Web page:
litter

noun
lit·​ter | \ ˈli-tər How to pronounce litter (audio) \

Definition of litter

 (Entry 1 of 2)

1a : a covered and curtained couch provided with shafts and used for carrying a single passenger a litter carried on the shoulders of four men— Edwin Tunis
b : a device (such as a stretcher) for carrying a sick or injured person The wounded soldier was carried to the rear by litter.
2a(1) : material used as bedding for animals Fibrous peat was used as litter for livestock.
(2) : material used to absorb the urine and feces of animals
b : the uppermost slightly decayed layer of organic matter on the forest floor
3 : the offspring at one birth of a multiparous animal a litter of puppies
4a : trash, wastepaper, or garbage lying scattered about trying to clean up the roadside litter
b : an untidy accumulation of objects a shabby writing-desk covered with a litter of yellowish dusty documents— Joseph Conrad

litter

verb
littered; littering; litters

Definition of litter (Entry 2 of 2)

transitive verb

2 : to give birth to a litter of (young)
3a : to strew with scattered articles
b : to scatter about in disorder
c : to lie about in disorder their upside-down hats littered the top of the bar— Michael Chabon
d : to mark with objects scattered at random a book littered with misprints

intransitive verb

1 : to give birth to a litter
2 : to strew litter

Illustration of litter

Illustration of litter

Noun

litter 1a

In the meaning defined above

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Other Words from litter

Noun

littery \ ˈli-​tə-​rē How to pronounce littery (audio) \ adjective

Examples of litter in a Sentence

Noun

We decided to pick up the litter in the park. Her desk was covered with a litter of legal documents.

Verb

Paper and popcorn littered the streets after the parade. a desk littered with old letters and bills It is illegal to litter. He had to pay a fine for littering.
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Recent Examples on the Web: Noun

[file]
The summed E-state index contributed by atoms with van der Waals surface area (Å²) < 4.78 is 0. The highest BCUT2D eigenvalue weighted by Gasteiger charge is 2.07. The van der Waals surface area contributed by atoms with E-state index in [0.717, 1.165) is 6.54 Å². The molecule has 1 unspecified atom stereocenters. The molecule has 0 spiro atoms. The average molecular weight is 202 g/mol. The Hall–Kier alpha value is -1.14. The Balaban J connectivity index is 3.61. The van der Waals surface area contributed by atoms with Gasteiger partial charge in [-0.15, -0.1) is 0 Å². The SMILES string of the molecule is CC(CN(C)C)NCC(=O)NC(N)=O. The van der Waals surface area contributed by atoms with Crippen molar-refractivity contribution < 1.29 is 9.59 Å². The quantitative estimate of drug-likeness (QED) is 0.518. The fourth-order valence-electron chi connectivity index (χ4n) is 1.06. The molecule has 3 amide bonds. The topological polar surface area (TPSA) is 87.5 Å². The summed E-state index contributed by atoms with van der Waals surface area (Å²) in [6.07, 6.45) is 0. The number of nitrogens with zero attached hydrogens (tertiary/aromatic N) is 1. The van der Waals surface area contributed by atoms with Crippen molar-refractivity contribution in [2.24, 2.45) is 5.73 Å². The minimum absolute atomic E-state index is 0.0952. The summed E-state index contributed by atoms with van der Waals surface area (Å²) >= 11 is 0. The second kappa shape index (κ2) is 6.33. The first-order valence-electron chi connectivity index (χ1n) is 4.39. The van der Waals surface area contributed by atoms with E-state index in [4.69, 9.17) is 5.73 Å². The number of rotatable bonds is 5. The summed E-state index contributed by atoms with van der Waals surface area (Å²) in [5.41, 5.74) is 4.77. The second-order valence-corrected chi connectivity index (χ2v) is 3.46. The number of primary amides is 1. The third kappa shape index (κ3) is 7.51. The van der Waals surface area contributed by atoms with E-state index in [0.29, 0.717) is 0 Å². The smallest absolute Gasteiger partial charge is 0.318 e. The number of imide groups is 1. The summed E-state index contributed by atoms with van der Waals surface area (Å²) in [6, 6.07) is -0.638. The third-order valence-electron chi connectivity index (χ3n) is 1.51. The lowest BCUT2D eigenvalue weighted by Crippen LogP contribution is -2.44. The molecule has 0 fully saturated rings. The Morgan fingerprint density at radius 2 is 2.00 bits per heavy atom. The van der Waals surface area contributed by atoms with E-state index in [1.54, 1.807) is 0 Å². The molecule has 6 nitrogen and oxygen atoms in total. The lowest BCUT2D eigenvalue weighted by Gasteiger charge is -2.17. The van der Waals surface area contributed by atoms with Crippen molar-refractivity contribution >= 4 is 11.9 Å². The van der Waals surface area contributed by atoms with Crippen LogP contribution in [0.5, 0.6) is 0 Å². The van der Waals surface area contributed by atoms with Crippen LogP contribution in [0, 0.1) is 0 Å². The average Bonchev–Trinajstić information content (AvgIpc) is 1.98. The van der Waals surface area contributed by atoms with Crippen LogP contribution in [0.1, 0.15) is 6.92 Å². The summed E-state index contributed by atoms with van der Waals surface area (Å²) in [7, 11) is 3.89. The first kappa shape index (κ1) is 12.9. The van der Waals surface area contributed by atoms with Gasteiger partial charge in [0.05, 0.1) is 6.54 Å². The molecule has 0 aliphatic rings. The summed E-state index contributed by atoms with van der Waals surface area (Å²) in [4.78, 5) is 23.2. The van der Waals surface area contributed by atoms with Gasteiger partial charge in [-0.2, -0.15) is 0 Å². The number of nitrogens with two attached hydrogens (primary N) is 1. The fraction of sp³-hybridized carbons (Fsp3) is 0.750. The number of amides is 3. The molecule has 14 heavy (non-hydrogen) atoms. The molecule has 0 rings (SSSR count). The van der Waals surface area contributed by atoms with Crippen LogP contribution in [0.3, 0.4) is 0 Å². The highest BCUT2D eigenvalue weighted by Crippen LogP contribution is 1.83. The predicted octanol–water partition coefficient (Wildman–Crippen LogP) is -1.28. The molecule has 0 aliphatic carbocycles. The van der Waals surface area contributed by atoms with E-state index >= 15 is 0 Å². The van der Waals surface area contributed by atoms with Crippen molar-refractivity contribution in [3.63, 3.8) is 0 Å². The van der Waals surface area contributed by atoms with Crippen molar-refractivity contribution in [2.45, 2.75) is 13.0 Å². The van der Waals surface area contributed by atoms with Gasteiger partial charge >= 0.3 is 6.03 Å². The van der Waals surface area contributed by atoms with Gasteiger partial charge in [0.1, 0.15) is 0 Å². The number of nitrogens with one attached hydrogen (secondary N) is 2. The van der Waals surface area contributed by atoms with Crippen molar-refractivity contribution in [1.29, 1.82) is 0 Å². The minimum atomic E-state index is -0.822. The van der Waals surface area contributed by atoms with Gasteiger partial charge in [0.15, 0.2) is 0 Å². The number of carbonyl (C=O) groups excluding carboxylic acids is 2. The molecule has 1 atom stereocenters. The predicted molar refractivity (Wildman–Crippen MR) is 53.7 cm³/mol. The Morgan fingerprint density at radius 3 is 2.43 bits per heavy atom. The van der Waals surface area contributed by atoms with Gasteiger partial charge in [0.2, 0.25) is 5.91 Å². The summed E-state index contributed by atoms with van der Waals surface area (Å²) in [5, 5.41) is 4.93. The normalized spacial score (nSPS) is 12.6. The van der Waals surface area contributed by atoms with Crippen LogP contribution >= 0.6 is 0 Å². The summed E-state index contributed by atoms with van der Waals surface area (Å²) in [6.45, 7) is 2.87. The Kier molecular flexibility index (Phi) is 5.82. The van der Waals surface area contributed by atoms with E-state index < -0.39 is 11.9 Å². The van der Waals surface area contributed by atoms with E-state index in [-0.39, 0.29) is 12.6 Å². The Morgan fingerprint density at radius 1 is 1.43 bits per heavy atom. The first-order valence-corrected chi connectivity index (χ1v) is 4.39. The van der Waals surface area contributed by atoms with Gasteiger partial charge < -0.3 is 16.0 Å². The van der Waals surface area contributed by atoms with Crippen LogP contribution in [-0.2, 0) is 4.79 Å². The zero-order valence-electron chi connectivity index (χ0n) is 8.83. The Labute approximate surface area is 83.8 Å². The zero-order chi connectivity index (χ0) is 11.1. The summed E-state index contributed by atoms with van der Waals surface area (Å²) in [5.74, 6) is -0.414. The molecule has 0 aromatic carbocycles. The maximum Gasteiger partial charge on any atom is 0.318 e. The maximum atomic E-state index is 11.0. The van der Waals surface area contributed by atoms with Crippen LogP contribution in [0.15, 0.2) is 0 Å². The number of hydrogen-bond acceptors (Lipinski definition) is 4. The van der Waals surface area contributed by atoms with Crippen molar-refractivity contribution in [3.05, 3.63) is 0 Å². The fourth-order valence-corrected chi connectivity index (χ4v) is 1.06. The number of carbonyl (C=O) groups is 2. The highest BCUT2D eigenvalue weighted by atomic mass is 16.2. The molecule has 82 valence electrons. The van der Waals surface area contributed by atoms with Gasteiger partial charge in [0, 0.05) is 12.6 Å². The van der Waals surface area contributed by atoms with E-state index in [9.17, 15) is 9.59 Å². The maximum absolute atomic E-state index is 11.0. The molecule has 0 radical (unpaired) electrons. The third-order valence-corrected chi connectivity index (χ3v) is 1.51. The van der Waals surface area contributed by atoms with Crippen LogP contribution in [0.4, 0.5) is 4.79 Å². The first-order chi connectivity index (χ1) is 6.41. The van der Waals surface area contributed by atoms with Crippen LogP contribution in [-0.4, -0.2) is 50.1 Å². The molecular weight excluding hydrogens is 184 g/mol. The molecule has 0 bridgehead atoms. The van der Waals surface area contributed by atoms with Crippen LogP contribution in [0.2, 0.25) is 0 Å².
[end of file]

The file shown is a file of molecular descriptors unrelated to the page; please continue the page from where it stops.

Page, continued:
In Midtown Manhattan, business improvement districts can contribute to the cost of maintaining the space created when streets are closed — the gardeners who tend the flowers, the trash collectors who pick up litter. James Barron, New York Times, "Lounge in Them. Dash Through Them. But Don’t Call Them Parks.," 13 July 2018 The budget includes hiring 15 employees to pick up litter. Sharon Coolidge, Cincinnati.com, "Cincinnati council members agreed on a budget. Here are the winners and losers.," 25 June 2018 Winter can make a real mess of your lawn, so start in early spring by cleaning up all the debris scattered across the yard, including twigs, acorns, stones, branches, litter, thatch and dead leaves. Joseph Truini, Popular Mechanics, "How to Get Your Lawn Ready for Spring," 22 Jan. 2019 As for her Western looks, Chopra will have her pick of the bridal litter, and top names like Vera Wang, Oscar de la Renta, Dior, Valentino, and more are likely all still in the mix. Carrie Goldberg, Harper's BAZAAR, "Priyanka Chopra Goes Glam for Her Breakfast at Tiffany's Themed Bridal Shower," 29 Oct. 2018 The Standard-Times reported that the kittens — two females and four males — were from two separate, motherless litters, aged between a couple of days and a couple of weeks. Sarah Mearhoff, Teen Vogue, "A Texas Dog Who Acts Like a Mom to Kittens Is Recovering From a Car Accident," 28 Sep. 2018 Brown bears, of which grizzlies are a type, reproduce slowly and produce small litters, typically between one and three every few years. Jim Carlton, WSJ, "Grizzly Hunt Is Scratched in Wyoming and Fur Flies Over Bear Population," 26 Sep. 2018 In one study, Lyubomirsky and her colleagues asked subjects to perform small acts of kindness, such as picking up litter, weekly for four weeks. Brennan Kilbane, Allure, "How Random Acts of Kindness Can Improve Your Health and Wellbeing," 1 Aug. 2018 Some raced, others collected litter, searched for birds. Will Feuer, Philly.com, "'Within this city..there is this beautiful river.' South Jersey canoe program aims to expand horizons and change lives," 8 July 2018

Recent Examples on the Web: Verb